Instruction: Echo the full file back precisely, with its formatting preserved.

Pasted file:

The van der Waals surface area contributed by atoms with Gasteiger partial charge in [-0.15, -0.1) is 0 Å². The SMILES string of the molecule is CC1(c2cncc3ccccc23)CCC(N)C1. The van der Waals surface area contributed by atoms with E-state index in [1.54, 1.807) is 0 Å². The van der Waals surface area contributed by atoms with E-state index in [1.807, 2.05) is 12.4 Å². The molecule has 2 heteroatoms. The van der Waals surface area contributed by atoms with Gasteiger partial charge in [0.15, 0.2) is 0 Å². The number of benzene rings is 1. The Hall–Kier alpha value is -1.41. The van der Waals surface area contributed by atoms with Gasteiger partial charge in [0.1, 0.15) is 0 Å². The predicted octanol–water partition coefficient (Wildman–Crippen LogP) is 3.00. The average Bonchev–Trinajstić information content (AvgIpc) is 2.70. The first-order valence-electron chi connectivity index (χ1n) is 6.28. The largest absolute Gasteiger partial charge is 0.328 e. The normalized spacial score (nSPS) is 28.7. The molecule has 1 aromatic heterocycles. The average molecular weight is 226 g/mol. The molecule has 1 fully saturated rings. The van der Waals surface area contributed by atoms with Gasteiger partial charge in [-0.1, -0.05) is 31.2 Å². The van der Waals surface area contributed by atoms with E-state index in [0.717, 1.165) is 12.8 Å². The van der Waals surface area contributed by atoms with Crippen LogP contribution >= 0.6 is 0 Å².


The van der Waals surface area contributed by atoms with Gasteiger partial charge in [-0.15, -0.1) is 0 Å². The SMILES string of the molecule is CC1(c2cncc3ccccc23)CCC(N)C1. The van der Waals surface area contributed by atoms with E-state index in [1.54, 1.807) is 0 Å². The van der Waals surface area contributed by atoms with E-state index in [1.807, 2.05) is 12.4 Å². The molecule has 2 heteroatoms. The van der Waals surface area contributed by atoms with Gasteiger partial charge in [0.15, 0.2) is 0 Å². The number of benzene rings is 1. The Hall–Kier alpha value is -1.41. The van der Waals surface area contributed by atoms with Gasteiger partial charge in [0.1, 0.15) is 0 Å². The predicted octanol–water partition coefficient (Wildman–Crippen LogP) is 3.00. The average Bonchev–Trinajstić information content (AvgIpc) is 2.70. The first-order valence-electron chi connectivity index (χ1n) is 6.28. The largest absolute Gasteiger partial charge is 0.328 e. The normalized spacial score (nSPS) is 28.7. The molecule has 1 aromatic heterocycles. The average molecular weight is 226 g/mol. The molecule has 1 fully saturated rings. The van der Waals surface area contributed by atoms with Gasteiger partial charge in [-0.1, -0.05) is 31.2 Å². The van der Waals surface area contributed by atoms with E-state index in [0.717, 1.165) is 12.8 Å². The van der Waals surface area contributed by atoms with Crippen LogP contribution >= 0.6 is 0 Å².